E-mail Scott
Scott's Links
About the Author
Opinion Archives
Social Media:
Facebook
Twitter
Tumblr
Google Plus
YouTube
Flickr
PhotoBucket
Monthly Archives:

January 2010
February 2010
March 2010
April 2010
May 2010
June 2010
July 2010
August 2010
September 2010
October 2010
November 2010
December 2010
January 2011
February 2011
March 2011
April 2011
May 2011
June 2011
July 2011
August 2011
September 2011
October 2011
November 2011
December 2011
January 2012
February 2012
March 2012
April 2012
May 2012
June 2012
July 2012
August 2012
September 2012
October 2012
November 2012
December 2012
January 2013
February 2013
March 2013
April 2013
May 2013
June 2013
July 2013
August 2013
September 2013
October 2013
November 2013
December 2013
January 2014
February 2014
March 2014
April 2014
May 2014
June 2014
July 2014
August 2014
September 2014
October 2014
November 2014
December 2014
January 2015
February 2015
March 2015
April 2015
May 2015
June 2015
July 2015
August 2015
September 2015
October 2015
November 2015
December 2015
January 2016
February 2016
March 2016
April 2016
May 2016
June 2016
July 2016
August 2016
September 2016
October 2016
November 2016
December 2016
January 2017
February 2017
March 2017

Powered by Blogger
Subscribe via RSS

Tuesday, February 7, 2017

Failing in the right direction

Posted by Scott Tibbs at 4:00 AM (#)

Did Ezra sin by ordering the men of Israel to divorce their pagan wives in Ezra 10? Was he doing the will of God? Did he pick the best from two very bad choices?

To really understand what happened, the context is important. The nation of Israel had been sacked, destroyed and scattered by the evil Assyrian Empire as God's judgment for their idolatry, which included burning their own children to death in sacrifice to demons. The kingdom of Judah was spared for a while, but was eventually judged in the same manner by the Babylonian Empire for the same demon worship that doomed Israel.

So now, after decades in captivity, Judah is returning to the Promised Land to rebuild Jerusalem generally as well as the temple of God. Ezra discovers that the Jews are back to the same demon worship that caused the nation to be destroyed in the first place, and he is apoplectic. He is overcome with grief, anger, and fear over what is being done. He knows that even the great king Solomon was enticed to worship demons by his pagan wives, which is what led to Israel being split in half in the first place. So he comes up with a solution: The marriages would be dissolved.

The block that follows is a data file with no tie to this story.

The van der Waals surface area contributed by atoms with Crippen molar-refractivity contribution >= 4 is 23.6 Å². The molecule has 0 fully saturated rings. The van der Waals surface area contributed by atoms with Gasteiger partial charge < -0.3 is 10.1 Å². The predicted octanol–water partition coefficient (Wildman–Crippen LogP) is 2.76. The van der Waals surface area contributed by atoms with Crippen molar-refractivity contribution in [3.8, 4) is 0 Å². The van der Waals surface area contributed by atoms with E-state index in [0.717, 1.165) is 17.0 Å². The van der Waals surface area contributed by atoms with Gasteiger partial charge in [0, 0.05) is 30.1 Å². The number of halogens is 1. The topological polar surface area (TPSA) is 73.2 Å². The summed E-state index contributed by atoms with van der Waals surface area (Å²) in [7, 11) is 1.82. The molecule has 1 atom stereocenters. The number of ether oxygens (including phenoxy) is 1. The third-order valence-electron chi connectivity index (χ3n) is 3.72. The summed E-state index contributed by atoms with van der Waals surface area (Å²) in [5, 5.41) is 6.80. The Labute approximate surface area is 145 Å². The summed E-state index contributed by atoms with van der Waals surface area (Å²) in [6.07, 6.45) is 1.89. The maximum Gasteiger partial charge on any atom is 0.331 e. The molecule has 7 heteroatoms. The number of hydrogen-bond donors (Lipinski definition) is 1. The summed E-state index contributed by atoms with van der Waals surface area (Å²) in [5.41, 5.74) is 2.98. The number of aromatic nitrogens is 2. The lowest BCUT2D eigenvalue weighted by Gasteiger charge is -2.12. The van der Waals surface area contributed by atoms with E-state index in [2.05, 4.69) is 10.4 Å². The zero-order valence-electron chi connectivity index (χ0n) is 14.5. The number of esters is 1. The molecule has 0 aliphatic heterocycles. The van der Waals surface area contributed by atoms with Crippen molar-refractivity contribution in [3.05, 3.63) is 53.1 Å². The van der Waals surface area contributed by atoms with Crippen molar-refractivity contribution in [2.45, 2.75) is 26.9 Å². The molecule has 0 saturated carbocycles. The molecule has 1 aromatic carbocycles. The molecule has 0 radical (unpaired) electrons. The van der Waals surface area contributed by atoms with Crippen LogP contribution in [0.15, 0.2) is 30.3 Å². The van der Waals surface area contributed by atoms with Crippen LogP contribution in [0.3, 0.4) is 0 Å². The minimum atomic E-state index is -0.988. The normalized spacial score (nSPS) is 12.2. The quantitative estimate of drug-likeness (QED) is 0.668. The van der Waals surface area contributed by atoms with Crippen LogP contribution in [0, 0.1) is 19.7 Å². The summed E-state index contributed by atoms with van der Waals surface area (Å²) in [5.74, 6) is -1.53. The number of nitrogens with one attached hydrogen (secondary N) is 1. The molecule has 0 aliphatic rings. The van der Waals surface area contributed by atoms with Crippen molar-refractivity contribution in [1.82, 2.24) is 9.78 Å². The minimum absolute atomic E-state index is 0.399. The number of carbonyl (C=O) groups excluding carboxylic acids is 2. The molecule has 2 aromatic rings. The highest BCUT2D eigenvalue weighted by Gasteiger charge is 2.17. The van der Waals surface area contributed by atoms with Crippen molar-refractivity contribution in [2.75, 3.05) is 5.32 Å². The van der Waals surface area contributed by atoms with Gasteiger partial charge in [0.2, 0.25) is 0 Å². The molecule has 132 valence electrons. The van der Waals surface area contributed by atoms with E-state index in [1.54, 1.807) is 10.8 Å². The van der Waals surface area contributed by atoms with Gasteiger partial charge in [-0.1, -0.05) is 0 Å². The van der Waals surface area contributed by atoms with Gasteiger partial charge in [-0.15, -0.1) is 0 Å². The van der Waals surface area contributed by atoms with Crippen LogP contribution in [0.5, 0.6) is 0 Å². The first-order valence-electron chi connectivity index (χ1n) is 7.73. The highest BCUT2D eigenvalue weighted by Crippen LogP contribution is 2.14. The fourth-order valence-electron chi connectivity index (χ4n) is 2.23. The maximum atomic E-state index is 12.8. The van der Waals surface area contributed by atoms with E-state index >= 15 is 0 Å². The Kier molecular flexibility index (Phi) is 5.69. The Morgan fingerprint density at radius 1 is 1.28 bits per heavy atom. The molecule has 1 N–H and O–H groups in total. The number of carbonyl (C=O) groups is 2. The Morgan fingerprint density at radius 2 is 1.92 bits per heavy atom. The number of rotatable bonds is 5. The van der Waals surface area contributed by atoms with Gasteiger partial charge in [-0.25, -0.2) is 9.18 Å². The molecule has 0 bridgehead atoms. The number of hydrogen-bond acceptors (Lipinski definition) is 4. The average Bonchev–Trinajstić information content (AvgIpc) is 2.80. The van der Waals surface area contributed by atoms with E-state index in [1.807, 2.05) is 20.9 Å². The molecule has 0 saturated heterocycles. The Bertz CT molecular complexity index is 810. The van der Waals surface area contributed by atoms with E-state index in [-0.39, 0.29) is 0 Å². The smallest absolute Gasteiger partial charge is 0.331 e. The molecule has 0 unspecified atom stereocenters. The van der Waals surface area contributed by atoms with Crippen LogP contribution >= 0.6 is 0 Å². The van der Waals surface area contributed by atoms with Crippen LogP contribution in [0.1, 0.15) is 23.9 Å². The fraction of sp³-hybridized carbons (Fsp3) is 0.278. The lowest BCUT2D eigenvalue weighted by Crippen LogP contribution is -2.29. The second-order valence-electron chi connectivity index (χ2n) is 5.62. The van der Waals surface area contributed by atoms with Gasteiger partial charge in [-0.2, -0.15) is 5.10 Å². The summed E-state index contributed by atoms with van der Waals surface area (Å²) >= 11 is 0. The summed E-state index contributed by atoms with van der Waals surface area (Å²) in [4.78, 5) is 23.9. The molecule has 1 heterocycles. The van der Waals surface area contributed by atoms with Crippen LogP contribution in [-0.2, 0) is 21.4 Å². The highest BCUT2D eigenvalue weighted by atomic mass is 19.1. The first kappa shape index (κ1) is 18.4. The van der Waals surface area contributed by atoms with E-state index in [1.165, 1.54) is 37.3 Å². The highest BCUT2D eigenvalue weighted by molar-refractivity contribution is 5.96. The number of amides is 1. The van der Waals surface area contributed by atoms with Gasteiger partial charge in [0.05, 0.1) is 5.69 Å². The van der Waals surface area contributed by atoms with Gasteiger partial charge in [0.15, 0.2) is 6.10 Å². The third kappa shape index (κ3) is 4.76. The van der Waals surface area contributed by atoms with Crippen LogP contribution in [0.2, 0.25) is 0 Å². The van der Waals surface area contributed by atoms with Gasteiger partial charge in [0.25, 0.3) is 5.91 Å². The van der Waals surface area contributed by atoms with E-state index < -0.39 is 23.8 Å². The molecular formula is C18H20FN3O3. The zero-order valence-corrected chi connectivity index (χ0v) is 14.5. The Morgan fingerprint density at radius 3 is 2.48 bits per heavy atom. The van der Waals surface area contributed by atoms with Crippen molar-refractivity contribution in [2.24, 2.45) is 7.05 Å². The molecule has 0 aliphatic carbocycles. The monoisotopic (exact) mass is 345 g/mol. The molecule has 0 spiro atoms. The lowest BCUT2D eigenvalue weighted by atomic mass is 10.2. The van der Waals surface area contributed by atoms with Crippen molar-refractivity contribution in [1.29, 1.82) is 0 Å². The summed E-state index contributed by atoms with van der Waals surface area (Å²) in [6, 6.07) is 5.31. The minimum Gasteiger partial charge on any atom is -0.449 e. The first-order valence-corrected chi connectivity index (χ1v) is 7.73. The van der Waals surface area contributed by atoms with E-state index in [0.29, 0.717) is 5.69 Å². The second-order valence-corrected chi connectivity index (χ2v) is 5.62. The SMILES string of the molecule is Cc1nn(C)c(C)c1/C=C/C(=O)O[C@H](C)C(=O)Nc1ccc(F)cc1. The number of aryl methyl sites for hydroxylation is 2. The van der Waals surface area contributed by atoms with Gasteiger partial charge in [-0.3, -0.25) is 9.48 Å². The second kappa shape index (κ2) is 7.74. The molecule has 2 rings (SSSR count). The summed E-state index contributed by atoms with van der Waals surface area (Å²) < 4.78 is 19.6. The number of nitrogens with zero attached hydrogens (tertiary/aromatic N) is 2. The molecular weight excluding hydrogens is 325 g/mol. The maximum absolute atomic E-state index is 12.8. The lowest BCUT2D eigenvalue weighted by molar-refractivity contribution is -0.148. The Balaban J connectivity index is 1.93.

Now, here is the problem. The Bible does not allow for divorce unless one of the partners has committed adultery. In the absence of serious sexual sin, the marriage may not be dissolved. What is especially relevant here is that the Holy Spirit inspired the Apostle Paul to write that if an unbelieving spouse is content to stay with his Christian wife or her Christian husband, that the Christian should stay in the marriage. If the unbeliever leaves, however, the Christian is not bound. One can imagine that the majority of pagan women in Ezra's time were content to stay with their husbands.

Given the context of the New Testament, I believe that Ezra sinned. I was told many times in my youth that "it is never right to do wrong in order to get a chance to do right." I believe that applies here. The Bible is not clear about whether Ezra was right or wrong in that book, though, and Christians of good faith disagree on this. The context of demon worship and the fact that the mixed marriages were the cause of demon worship is incredibly important in discerning whether Ezra sinned.

Therefore, the worst thing that can be said about Ezra is that he was failing in the right direction. He was desperate to eliminate demon worship and knew the wrath of God could fall on the weak, rebuilding nation of Judah for that demon worship. If the marriages continued, demon worship would continue. (Obviously, God had the power to change the hearts of the men of Judah to eliminate this idolatry, so one could argue that Ezra acted from a lack of faith.) Given two very bad choices, Ezra chose the less bad option.

(0 Comments)

Note: All posts must be approved by the blog owner before they are visible on the blog.

Comments:

Post a Comment


Below are the rules for commenting on ConservaTibbs.com.

  1. A reasonable level of civility is expected. While it is expected that controversial political and social issues may generate heated debate, there are common-sense limits of civility that will be enforced.

  2. This blog is a family-friendly site. Therefore no cursing, profanity, vulgarity, obscenity, etc. will be allowed. This is a zero-tolerance rule and will result in automatic deletion of the offending post.

  3. Anonymity has greatly coarsened discourse on the Internet, so pseudonyms are discouraged but not forbidden. That said, any direct criticism of a person by name cannot be done anonymously. If you criticize someone, you have to subject yourself to the same level of scrutiny or the comment will be deleted.

  4. Please keep your comments relevant to the topic of the post.

  5. All moderation decisions are final. I may post an explanation or I may not, depending on the situation. If you have a question or a concern about a moderation decision, e-mail me privately rather than posting in the comments.

Thank you for your cooperation.